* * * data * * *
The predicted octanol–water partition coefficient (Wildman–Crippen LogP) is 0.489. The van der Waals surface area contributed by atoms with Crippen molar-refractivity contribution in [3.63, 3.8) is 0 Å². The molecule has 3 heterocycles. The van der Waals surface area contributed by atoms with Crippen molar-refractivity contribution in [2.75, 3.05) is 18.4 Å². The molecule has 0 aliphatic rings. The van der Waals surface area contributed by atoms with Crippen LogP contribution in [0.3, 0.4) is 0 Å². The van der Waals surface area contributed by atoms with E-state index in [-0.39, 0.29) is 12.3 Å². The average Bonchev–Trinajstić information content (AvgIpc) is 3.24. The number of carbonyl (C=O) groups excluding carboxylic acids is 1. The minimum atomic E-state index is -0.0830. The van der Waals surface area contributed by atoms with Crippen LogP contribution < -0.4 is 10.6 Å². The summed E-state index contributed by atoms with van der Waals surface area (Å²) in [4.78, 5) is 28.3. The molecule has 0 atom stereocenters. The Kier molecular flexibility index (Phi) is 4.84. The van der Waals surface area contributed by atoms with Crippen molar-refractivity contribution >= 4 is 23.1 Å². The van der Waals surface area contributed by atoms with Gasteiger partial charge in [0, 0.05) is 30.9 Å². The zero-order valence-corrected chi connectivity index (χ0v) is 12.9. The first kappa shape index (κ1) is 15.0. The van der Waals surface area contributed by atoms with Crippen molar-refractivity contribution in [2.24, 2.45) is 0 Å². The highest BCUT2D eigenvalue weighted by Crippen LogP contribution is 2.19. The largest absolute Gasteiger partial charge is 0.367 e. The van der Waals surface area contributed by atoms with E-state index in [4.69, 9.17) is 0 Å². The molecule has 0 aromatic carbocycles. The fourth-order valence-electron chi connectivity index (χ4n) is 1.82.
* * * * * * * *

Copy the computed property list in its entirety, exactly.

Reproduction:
The predicted octanol–water partition coefficient (Wildman–Crippen LogP) is 0.489. The van der Waals surface area contributed by atoms with Crippen molar-refractivity contribution in [3.63, 3.8) is 0 Å². The molecule has 3 heterocycles. The van der Waals surface area contributed by atoms with Crippen molar-refractivity contribution in [2.75, 3.05) is 18.4 Å². The molecule has 0 aliphatic rings. The van der Waals surface area contributed by atoms with Crippen LogP contribution in [0.3, 0.4) is 0 Å². The van der Waals surface area contributed by atoms with E-state index in [-0.39, 0.29) is 12.3 Å². The average Bonchev–Trinajstić information content (AvgIpc) is 3.24. The number of carbonyl (C=O) groups excluding carboxylic acids is 1. The minimum atomic E-state index is -0.0830. The van der Waals surface area contributed by atoms with Crippen LogP contribution < -0.4 is 10.6 Å². The summed E-state index contributed by atoms with van der Waals surface area (Å²) in [4.78, 5) is 28.3. The molecule has 0 atom stereocenters. The Kier molecular flexibility index (Phi) is 4.84. The van der Waals surface area contributed by atoms with Crippen molar-refractivity contribution >= 4 is 23.1 Å². The van der Waals surface area contributed by atoms with Gasteiger partial charge in [0, 0.05) is 30.9 Å². The zero-order valence-corrected chi connectivity index (χ0v) is 12.9. The first kappa shape index (κ1) is 15.0. The van der Waals surface area contributed by atoms with Crippen molar-refractivity contribution in [2.24, 2.45) is 0 Å². The highest BCUT2D eigenvalue weighted by Crippen LogP contribution is 2.19. The largest absolute Gasteiger partial charge is 0.367 e. The van der Waals surface area contributed by atoms with E-state index in [4.69, 9.17) is 0 Å². The molecule has 0 aromatic carbocycles. The fourth-order valence-electron chi connectivity index (χ4n) is 1.82.